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“Jesus desires to associate with His redeeming sacrifice those who were to be its first beneficiaries. This is achieved supremely in the case of His Mother, who was associated more intimately than any other person in the mystery of His redemptive suffering.”

– Catechism of the Catholic Church, para.618


There seems to be something lonely and deeply personal about our experience of Lent.

Even when we take part in Church services with many others, still it can seem that we are there alone; I think in a sense this is a grace, for it signifies that in some intimate way, the holiness of the season is touching us at a personal level – and perhaps we are experiencing just a little of the desolation of the Lord in His sufferings.

On another level, we are not alone at all – after all, the entire Catholic Church is making it’s way through the season and all it offers us. We are part of that one body and as part of it, we are those to whom redemption is offered. It is for each and every one of us that Christ died on the Cross.

But we are called not just to be redeemed, but to take part with Christ in the work of redemption – as His followers, He offers us a share in His own work. This is what Saint Paul means when he writes about ‘making up for what is lacking in the sufferings of Christ, for the sake of His Body, the Church’ (cf. Colossians 1:24). Of course, the sacrifice of Christ lacks nothing whatsoever; but regardless of this, we are invited to take an active part in His work of salvation.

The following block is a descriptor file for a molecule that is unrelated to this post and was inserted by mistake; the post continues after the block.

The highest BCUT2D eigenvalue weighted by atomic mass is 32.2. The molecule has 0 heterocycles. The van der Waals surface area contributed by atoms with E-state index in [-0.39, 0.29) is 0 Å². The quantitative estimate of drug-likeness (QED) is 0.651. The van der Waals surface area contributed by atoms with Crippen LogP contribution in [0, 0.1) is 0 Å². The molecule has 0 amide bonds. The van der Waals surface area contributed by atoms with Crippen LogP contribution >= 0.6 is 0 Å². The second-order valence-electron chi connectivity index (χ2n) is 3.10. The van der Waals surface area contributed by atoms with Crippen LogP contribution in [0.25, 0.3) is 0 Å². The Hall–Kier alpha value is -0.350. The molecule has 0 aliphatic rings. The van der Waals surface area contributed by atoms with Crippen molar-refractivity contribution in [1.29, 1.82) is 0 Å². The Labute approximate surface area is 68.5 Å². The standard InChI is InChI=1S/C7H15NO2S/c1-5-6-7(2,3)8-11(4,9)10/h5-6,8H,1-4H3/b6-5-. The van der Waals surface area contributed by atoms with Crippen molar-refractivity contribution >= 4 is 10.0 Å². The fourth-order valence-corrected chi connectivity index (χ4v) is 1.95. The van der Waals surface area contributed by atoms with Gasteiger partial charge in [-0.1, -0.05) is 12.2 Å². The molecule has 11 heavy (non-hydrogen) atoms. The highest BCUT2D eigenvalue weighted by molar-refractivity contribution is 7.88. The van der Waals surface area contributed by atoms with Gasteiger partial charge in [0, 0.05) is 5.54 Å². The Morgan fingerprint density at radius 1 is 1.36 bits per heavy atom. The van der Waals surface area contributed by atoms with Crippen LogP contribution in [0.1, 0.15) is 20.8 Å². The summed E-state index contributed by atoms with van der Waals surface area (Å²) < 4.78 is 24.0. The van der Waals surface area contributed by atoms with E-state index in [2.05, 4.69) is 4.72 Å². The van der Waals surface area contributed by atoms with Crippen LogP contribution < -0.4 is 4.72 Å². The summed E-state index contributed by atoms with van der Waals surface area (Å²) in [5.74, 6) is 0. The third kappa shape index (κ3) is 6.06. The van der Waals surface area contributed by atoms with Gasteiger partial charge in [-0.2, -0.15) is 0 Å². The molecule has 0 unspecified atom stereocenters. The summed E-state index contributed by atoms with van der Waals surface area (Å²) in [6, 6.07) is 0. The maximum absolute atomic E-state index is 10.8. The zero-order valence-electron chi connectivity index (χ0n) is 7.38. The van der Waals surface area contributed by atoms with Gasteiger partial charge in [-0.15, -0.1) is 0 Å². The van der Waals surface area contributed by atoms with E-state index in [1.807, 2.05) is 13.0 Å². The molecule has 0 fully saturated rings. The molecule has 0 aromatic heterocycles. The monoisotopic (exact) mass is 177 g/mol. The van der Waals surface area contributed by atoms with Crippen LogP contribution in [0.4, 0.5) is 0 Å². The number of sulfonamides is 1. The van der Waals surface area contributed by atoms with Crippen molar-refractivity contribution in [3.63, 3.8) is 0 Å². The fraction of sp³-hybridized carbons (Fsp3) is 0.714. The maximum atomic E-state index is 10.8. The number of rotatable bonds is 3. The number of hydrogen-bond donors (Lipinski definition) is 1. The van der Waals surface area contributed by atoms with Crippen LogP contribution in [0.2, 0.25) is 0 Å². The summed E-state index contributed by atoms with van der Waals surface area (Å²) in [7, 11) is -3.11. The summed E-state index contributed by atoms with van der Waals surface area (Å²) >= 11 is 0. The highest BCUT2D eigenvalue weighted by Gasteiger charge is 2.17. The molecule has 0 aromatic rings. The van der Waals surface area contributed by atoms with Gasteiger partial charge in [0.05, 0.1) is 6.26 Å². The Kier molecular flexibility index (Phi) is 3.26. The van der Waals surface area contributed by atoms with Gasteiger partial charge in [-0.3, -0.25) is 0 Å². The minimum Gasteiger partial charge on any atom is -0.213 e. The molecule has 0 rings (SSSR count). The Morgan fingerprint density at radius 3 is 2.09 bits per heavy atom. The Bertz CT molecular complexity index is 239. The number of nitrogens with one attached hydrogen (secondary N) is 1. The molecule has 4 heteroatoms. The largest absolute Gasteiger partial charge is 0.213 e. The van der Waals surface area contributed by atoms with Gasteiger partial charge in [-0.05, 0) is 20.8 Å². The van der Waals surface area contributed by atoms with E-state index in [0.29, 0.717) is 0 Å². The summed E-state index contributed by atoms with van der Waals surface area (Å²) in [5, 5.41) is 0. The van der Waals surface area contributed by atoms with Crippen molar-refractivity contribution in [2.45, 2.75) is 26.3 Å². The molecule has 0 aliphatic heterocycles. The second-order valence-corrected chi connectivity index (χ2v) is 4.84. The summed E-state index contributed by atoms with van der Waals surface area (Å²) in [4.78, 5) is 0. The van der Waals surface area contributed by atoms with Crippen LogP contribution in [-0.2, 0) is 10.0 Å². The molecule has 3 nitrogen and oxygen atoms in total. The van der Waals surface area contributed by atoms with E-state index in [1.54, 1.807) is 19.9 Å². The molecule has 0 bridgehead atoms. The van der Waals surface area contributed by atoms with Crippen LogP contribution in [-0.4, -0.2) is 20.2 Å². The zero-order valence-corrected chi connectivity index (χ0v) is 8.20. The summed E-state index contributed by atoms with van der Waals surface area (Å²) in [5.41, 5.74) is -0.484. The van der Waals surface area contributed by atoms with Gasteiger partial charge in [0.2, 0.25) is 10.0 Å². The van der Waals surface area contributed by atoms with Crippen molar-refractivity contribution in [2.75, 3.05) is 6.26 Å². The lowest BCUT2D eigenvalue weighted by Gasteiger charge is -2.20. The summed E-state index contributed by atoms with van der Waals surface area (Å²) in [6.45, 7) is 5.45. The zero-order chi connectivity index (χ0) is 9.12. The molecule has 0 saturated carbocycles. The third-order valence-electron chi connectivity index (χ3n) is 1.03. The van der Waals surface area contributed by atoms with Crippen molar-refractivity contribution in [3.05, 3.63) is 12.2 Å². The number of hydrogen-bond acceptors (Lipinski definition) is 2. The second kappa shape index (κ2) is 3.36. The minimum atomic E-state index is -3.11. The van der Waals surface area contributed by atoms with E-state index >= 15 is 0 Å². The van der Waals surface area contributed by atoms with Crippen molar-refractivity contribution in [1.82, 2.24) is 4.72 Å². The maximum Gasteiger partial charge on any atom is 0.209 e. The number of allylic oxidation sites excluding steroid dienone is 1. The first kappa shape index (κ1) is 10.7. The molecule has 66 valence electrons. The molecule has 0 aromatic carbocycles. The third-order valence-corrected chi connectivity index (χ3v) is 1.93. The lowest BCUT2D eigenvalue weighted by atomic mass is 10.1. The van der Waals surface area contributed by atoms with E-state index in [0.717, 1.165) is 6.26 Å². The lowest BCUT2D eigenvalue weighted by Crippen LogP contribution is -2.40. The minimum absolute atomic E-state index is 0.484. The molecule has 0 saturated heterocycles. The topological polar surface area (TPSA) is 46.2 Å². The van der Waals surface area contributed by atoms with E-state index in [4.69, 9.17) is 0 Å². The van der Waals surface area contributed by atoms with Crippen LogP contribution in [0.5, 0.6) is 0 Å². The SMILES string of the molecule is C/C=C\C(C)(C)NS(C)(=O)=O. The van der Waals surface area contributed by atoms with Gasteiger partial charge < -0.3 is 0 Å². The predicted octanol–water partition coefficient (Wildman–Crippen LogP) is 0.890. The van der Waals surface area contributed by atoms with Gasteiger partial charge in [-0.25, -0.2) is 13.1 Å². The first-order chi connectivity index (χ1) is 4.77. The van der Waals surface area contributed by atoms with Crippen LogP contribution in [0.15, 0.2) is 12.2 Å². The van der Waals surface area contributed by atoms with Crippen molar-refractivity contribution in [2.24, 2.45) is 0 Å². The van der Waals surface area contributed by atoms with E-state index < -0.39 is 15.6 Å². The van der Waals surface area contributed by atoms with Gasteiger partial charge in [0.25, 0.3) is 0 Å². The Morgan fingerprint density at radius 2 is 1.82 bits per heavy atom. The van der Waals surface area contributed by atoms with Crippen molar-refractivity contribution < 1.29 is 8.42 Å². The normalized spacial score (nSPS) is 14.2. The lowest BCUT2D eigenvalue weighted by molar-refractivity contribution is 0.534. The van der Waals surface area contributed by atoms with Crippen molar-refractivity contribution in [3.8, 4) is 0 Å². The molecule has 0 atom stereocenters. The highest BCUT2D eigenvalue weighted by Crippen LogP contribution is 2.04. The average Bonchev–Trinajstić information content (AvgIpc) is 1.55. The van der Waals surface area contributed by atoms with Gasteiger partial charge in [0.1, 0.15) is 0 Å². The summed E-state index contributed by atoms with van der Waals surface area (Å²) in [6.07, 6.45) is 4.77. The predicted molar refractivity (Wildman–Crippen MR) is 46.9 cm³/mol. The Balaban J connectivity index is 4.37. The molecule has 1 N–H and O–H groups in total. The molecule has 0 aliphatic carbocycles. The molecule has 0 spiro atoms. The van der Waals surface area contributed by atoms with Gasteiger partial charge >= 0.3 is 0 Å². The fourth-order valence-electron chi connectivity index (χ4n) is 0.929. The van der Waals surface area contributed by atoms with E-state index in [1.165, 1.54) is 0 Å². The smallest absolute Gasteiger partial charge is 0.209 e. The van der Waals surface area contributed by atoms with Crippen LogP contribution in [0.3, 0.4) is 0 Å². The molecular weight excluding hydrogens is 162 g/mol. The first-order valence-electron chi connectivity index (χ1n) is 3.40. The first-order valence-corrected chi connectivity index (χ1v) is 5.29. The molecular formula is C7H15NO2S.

This is never more so than in the case of the Lord’s own Mother, the Blessed Virgin Mary.

In that original holy Passion of the Lord, the Blessed Virgin was there taking part; and Her motherly Heart was indeed transfixed by the sword of sorrows, as Simeon had prophesied more than thirty years beforehand. What the Lord suffered in His Body, His Mother suffered with Him in Her soul. And in this mystical manner, Her sufferings were united to His in the deepest way. This is simply and profoundly expressed on the reverse of the Miraculous Medal, where the Cross is intertwined with the monogram ‘M’, and beneath which, the Sacred Heart of Jesus sits alongside the Immaculate Heart of Mary. This sums it all up quite perfectly.

And so at those times when our Lent seems a hard, a dark or a lonely place to be – remember that we do not walk that Way of the Cross alone. The Mother of the Lord is right there beside us and it is She who leads us gently by the hand, so that at every step along that Way, we might obtain grace from the Lord. As the Catechism notes, this is Her pre-eminent place in the plan of salvation, at the express will of the Father.

Bear in mind, too, that as much as the sufferings of the Blessed Virgin were redemptive, so ours can be redemptive also. Properly disposed, and united to the Crucified One,  our sufferings obtain merit and they obtain grace – for us and for others. That grace transforms hearts, ours included.

Throughout this holy season of Lent, let us try to remember always that the Mother of the Lord accompanies us as we visit, in spirit, all the scenes of the Passion of Her Son, as truly as She visited them on foot during Her earthly life. In Her company and through Her intercession, may the Lord of the Cross grant us every grace and blessing.

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